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Low life

Group therapy

I feel sorry for Gorgeous George

28 January 2006

12:00 AM

28 January 2006

12:00 AM

I feel sorry for Gorgeous George. It was a terrific idea to go on Big Brother and turn himself into a popular icon and get his political ideas across to a young audience. Full marks for that. And it might have worked if our close scrutiny of his interaction with a random group of strangers had shown him to be the cool guy he imagines he is. Unfortunately, the horrible truth unfolding daily before our very eyes, made more vivid, perhaps, by cruel editing, is that Galloway is a vain, arrogant, prickly, two-faced, conniving, paranoid snob. I still like him, though. I admire his balls, which were on show the other night when he was made to prance in front of the other house-mates wearing only a skintight rose-pink leotard.

I’d challenge anyone to join a group of complete strangers and be subjected to privations and indignities and come out of it with self-esteem intact, however. I went on an overland expedition once — 23 punters in a converted Bedford truck, Nairobi to London — and the situation was in many respects very similar to the Big Brother house.

I’d presented myself to the group initially as a strong, silent Clint Eastwood-type character and hoped to maintain it for the entire trip. My persona was exposed as a charade almost immediately, though, when I contracted violent amoebic dysentery, resulting in a peri-anal abscess as big as a damson, of which several expedition members took photographs to show their mates back home what an unhealthy place Africa can be. After that I had to sit by the campfire every evening with my buttocks in a washing-up bowl filled with warm water and Dettol. On Mount Kilimanjaro I collapsed with altitude sickness and was the only member of the group not to make it to the top. In Rwanda I dropped a pan of hot fat on my leg, the wound suppurated and I couldn’t walk for a week. In Beni in the Democratic Republic of Congo the entire village turned out to throw stones at us, one of which gashed the back of my head. In Niger I was struck by a painful kind of conjunctivitis and went virtually blind. After paddling in the River Niger I had to have a jigger cut out of my big toe. After that lot I had to modify my persona to something more along the lines of George Formby.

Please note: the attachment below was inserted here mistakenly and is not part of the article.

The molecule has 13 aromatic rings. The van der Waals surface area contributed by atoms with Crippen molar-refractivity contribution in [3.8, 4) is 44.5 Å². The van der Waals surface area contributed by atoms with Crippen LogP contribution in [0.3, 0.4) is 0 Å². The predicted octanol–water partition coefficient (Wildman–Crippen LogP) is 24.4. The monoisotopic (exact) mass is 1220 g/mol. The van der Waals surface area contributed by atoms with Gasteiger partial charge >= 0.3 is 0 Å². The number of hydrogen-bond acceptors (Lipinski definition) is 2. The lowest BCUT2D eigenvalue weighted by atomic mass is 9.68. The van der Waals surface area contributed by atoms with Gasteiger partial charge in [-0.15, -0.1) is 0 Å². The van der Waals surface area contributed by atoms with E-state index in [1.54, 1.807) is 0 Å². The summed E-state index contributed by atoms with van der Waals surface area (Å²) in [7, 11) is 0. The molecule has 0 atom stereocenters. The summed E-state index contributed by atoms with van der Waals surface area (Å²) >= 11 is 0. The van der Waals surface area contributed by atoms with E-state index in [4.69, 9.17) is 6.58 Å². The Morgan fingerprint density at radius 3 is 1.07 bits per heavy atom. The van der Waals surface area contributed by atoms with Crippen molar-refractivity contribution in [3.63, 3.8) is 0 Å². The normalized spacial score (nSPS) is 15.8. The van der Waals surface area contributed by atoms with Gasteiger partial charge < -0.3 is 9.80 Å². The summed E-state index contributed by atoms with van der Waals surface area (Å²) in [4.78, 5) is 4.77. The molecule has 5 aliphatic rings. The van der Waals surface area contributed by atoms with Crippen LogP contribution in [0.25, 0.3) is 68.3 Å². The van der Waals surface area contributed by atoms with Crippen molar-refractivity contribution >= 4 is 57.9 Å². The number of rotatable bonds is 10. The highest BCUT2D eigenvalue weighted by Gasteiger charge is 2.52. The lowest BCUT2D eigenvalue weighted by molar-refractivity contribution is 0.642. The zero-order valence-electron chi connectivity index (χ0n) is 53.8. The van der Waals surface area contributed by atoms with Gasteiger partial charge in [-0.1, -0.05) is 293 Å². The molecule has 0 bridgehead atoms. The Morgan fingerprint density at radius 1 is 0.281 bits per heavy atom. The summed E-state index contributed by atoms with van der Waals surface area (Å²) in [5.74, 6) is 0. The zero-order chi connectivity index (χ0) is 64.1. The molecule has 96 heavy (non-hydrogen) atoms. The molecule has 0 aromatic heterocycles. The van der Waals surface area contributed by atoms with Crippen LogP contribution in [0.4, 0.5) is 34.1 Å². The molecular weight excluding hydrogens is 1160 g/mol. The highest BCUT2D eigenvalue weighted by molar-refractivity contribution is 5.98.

I was a popular member of the group due to my crucial role in the group dynamic of ‘biggest wanker’. I sort of set the boundary. As long as I was around there was always someone whom everyone else could feel effortlessly superior to. Some of it was a class thing. The others were young professionals. I’d jacked in my job as a binman and sold my house to raise money for the trip. The others had expensive cameras and carefully preserved designer sun- glasses, I had a pair of Union Jack shorts. I was endearing.

Under a Big Brother-style voting system, I would have been voted off just once, when I was suspected of having sexual relations with a pygmy. We’d gone to stay for a night in a pygmy village, which was a three-hour walk from the main road. They’d taken us hunting and got us stoned afterwards round the fire. When it was time for bed, the others went a little way away from the village, laid a tarpaulin on the forest floor and snuggled into their expensive lightweight sleeping bags. I didn’t have a sleeping bag and curled up around the dying fire. A hospitable pygmy woman gave me a small log to use as a pillow and lay opposite me, and throughout the night she hospitably fed the fire with twigs to give us both a bit of warmth and comfort.

I would have liked to have had sexual relations with her very much. She was muscular and immensely practical and, I guessed, unsentimental. It would, I imagined, be like having sexual relations with a small Lancashire woman. But throughout the long night under the forest canopy, our fronts lit by the flickering twigs, our sleepy relationship was affectionate but remained entirely platonic.

In the morning, when the others came galumphing back into the bender village and saw how friendly we’d become, it was automatically assumed George Formby had been having it off with the indigenous population. In George Galloway/Big Brother terms, it was my ‘pussy cat licking the cream’ moment, and it put me morally beyond the pale. It wasn’t until I contracted malaria a fortnight later that I was forgiven and reinstated in the moral community. Unfortunately for George, I don’t think the viewing public will be as forgiving.

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